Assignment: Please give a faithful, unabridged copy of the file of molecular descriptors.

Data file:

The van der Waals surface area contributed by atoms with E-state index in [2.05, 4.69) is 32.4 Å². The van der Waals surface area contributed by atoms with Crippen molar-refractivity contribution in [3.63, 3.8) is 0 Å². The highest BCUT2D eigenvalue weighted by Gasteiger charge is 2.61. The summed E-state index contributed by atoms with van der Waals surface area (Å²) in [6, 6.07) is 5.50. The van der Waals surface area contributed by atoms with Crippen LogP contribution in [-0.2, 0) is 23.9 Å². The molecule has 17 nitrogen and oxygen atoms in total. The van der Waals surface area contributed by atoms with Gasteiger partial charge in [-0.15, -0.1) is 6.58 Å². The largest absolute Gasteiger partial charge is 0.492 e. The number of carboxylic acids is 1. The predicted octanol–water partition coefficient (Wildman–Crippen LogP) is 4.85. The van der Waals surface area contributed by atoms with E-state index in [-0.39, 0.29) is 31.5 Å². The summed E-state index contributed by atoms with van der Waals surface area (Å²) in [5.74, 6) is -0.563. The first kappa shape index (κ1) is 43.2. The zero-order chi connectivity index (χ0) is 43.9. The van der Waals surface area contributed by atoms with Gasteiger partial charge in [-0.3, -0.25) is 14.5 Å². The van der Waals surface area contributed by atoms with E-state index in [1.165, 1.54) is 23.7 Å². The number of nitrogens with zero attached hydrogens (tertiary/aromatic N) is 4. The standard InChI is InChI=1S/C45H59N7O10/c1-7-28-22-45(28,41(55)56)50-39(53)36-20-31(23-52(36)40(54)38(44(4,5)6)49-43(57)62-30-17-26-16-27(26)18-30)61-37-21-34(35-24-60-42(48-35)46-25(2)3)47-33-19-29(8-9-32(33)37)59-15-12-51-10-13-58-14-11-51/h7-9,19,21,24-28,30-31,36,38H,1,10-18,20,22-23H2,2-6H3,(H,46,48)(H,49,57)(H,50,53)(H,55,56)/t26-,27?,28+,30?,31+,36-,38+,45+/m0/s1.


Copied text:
The van der Waals surface area contributed by atoms with E-state index in [2.05, 4.69) is 32.4 Å². The van der Waals surface area contributed by atoms with Crippen molar-refractivity contribution in [3.63, 3.8) is 0 Å². The highest BCUT2D eigenvalue weighted by Gasteiger charge is 2.61. The summed E-state index contributed by atoms with van der Waals surface area (Å²) in [6, 6.07) is 5.50. The van der Waals surface area contributed by atoms with Crippen LogP contribution in [-0.2, 0) is 23.9 Å². The molecule has 17 nitrogen and oxygen atoms in total. The van der Waals surface area contributed by atoms with Gasteiger partial charge in [-0.15, -0.1) is 6.58 Å². The largest absolute Gasteiger partial charge is 0.492 e. The number of carboxylic acids is 1. The predicted octanol–water partition coefficient (Wildman–Crippen LogP) is 4.85. The van der Waals surface area contributed by atoms with E-state index in [-0.39, 0.29) is 31.5 Å². The summed E-state index contributed by atoms with van der Waals surface area (Å²) in [5.74, 6) is -0.563. The first kappa shape index (κ1) is 43.2. The zero-order chi connectivity index (χ0) is 43.9. The van der Waals surface area contributed by atoms with Gasteiger partial charge in [-0.3, -0.25) is 14.5 Å². The van der Waals surface area contributed by atoms with E-state index in [1.165, 1.54) is 23.7 Å². The number of nitrogens with zero attached hydrogens (tertiary/aromatic N) is 4. The standard InChI is InChI=1S/C45H59N7O10/c1-7-28-22-45(28,41(55)56)50-39(53)36-20-31(23-52(36)40(54)38(44(4,5)6)49-43(57)62-30-17-26-16-27(26)18-30)61-37-21-34(35-24-60-42(48-35)46-25(2)3)47-33-19-29(8-9-32(33)37)59-15-12-51-10-13-58-14-11-51/h7-9,19,21,24-28,30-31,36,38H,1,10-18,20,22-23H2,2-6H3,(H,46,48)(H,49,57)(H,50,53)(H,55,56)/t26-,27?,28+,30?,31+,36-,38+,45+/m0/s1.